The merry month of May, has ended. It has been an enjoyable month, I think. Nothing special, but nothing bad either. The days and weeks have flown by.
What have I been doing? Quite. I often ask myself the same question.
Truth to tell, the month passed pleasantly, but it had a dreamlike quality about it. I suppose certain anchor points are missing due to lockdown so every day seems much the same.
Enough of this rambling. Back to the title, mouldy old dough.
Yeast became really difficult to obtain once everyone got into panic buying. It was as though everyone had suddenly decided to fill their store cupboards with loo rolls, hand gel, and yeast.
I was lucky, I already had a couple of small tins in the pantry, but I know a lot of people were very frustrated when they were unable to get their hands on some. Sourdough is an option, but I really don't have the patience to pamper the starter.
I recently came across a really useful tip from Shirley Goode - perhaps some of you will recall her television and radio appearances and her abundant money-saving ideas and kitchen tips, though I daresay that most of you will be too young to remember that far back.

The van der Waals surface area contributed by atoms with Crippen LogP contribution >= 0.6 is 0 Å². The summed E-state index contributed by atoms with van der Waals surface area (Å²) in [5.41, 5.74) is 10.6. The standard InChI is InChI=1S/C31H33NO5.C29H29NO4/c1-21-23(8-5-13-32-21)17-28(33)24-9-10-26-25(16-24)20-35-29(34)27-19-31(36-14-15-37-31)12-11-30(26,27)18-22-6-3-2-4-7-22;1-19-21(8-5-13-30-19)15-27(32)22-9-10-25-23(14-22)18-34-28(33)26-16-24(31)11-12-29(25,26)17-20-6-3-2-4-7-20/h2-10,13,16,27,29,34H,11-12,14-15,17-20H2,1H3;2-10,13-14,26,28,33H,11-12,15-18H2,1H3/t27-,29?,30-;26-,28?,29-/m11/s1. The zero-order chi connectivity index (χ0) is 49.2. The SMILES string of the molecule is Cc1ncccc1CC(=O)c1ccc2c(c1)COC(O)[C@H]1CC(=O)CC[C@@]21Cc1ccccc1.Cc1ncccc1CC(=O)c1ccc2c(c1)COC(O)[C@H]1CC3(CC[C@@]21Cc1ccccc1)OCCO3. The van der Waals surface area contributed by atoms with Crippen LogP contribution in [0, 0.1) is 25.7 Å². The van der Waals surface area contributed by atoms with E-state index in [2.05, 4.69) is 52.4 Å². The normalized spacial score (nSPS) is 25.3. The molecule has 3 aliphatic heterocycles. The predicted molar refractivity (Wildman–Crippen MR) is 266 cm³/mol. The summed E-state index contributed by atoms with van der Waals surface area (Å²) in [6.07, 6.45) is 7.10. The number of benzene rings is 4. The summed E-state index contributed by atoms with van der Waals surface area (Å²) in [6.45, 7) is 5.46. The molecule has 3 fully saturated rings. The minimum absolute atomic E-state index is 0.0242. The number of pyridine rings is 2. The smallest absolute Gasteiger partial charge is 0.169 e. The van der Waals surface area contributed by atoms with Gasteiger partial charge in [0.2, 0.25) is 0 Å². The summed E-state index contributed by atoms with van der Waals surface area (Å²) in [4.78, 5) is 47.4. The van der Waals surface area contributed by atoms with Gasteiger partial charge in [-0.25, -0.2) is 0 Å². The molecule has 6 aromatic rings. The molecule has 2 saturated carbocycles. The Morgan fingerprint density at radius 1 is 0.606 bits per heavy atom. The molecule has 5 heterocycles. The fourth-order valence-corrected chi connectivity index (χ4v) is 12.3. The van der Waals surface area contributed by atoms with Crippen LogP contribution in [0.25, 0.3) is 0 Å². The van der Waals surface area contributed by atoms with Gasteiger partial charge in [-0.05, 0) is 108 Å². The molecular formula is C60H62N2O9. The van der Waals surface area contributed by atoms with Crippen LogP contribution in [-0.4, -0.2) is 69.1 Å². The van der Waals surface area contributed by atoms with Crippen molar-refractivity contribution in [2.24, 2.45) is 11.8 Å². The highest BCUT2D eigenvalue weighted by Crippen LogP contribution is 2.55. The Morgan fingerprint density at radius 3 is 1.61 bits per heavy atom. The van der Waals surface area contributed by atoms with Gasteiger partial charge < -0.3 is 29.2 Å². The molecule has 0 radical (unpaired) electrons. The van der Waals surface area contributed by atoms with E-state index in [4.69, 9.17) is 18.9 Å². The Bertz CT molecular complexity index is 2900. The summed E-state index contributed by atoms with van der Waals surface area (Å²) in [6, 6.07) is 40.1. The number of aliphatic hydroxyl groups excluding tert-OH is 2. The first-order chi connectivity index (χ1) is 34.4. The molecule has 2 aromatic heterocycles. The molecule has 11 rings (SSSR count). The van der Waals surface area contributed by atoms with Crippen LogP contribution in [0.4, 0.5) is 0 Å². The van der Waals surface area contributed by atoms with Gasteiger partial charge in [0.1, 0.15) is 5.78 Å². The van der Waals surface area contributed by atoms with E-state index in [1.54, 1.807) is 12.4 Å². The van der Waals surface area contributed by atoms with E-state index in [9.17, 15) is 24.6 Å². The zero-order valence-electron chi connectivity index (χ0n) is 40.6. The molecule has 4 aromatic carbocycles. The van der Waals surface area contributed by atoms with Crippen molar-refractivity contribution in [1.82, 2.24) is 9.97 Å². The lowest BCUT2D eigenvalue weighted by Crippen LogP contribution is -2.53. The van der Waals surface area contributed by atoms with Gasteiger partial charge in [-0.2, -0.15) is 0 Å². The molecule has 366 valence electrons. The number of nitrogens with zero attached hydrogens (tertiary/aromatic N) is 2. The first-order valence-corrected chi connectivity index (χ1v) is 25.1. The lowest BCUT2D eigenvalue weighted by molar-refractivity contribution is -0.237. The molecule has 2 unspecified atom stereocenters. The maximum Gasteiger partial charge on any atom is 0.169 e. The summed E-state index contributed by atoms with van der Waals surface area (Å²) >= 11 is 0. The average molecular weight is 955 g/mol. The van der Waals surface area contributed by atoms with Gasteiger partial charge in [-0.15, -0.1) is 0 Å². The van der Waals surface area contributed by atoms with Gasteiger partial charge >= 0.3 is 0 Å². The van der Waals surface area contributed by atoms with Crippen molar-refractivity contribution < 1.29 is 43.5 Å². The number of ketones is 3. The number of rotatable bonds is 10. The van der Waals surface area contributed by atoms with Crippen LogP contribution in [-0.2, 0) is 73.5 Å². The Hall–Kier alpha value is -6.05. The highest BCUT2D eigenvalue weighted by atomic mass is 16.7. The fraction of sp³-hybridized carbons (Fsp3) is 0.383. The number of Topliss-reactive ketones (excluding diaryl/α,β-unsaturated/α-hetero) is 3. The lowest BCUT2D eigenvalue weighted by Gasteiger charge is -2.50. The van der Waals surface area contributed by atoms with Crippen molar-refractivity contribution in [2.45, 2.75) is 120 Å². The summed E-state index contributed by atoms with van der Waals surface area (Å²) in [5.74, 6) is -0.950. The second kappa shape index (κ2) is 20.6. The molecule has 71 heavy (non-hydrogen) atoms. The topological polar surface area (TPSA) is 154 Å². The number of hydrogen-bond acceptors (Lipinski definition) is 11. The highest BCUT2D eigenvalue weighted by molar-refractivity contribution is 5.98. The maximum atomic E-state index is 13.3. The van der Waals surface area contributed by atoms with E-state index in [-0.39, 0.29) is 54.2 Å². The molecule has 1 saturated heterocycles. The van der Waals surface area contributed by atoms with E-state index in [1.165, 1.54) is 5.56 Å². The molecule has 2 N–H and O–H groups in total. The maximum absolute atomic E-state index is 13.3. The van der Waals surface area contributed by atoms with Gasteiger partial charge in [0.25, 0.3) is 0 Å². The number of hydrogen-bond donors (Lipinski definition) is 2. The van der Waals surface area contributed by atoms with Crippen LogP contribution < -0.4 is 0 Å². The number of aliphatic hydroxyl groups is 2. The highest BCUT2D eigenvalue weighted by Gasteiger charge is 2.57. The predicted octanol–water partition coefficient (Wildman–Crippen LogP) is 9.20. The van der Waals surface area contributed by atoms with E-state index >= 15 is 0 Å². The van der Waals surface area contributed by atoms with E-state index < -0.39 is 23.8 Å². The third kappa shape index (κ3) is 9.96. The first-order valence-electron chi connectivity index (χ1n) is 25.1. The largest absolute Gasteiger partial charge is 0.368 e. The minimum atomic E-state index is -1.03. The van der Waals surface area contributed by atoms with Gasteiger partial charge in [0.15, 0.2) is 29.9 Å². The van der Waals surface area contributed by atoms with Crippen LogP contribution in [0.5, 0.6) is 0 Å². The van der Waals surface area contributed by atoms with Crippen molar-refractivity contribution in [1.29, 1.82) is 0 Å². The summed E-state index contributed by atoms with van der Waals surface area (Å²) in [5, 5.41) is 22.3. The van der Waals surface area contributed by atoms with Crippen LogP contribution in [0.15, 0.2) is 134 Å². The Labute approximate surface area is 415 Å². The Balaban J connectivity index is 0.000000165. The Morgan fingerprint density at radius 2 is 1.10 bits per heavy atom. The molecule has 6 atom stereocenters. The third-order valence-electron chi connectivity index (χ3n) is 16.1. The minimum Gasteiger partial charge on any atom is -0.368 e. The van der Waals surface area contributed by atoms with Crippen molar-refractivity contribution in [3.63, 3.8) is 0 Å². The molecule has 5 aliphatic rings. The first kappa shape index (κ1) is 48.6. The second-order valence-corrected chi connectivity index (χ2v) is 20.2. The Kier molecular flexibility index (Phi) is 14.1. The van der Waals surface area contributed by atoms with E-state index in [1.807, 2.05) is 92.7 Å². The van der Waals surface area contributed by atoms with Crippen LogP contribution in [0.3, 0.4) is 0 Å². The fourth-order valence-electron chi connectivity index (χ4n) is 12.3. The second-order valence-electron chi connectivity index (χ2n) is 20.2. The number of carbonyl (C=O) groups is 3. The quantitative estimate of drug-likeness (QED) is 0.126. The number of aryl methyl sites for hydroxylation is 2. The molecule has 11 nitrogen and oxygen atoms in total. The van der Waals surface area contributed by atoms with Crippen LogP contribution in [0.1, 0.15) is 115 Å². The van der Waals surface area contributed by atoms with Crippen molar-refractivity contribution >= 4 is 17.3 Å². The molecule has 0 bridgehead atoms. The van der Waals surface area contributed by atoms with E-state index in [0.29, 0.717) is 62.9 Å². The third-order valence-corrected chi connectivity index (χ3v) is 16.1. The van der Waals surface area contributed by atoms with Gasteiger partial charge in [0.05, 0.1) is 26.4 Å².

Her 1981 book, More for your Money, gives her version of Sourdough which she presented as being useful 'during the inevitable bread strikes'. It is equally useful during times of yeast shortages. I tried it out last week, just to make sure that it really works. It does.
'All you need to do is keep back a small lump of dough, about the size of a small apple, from your baking and leave it in a small basin covered with water for about 4 days. As it rises, turn it occasionally so that the top gets wet. It will begin to smell sour after a few days and will then collapse into the water. This is when it is ready to use. Stir it well and add 1 tsp sugar. Stir in the required amount of warm milk or water according to the recipe you are using, add to the flour then make the bread in the usual way.'
It takes a little longer than normal for the dough to rise, but I find that it works beautifully. The most difficult part is remembering to save the piece of dough for the next batch of bread.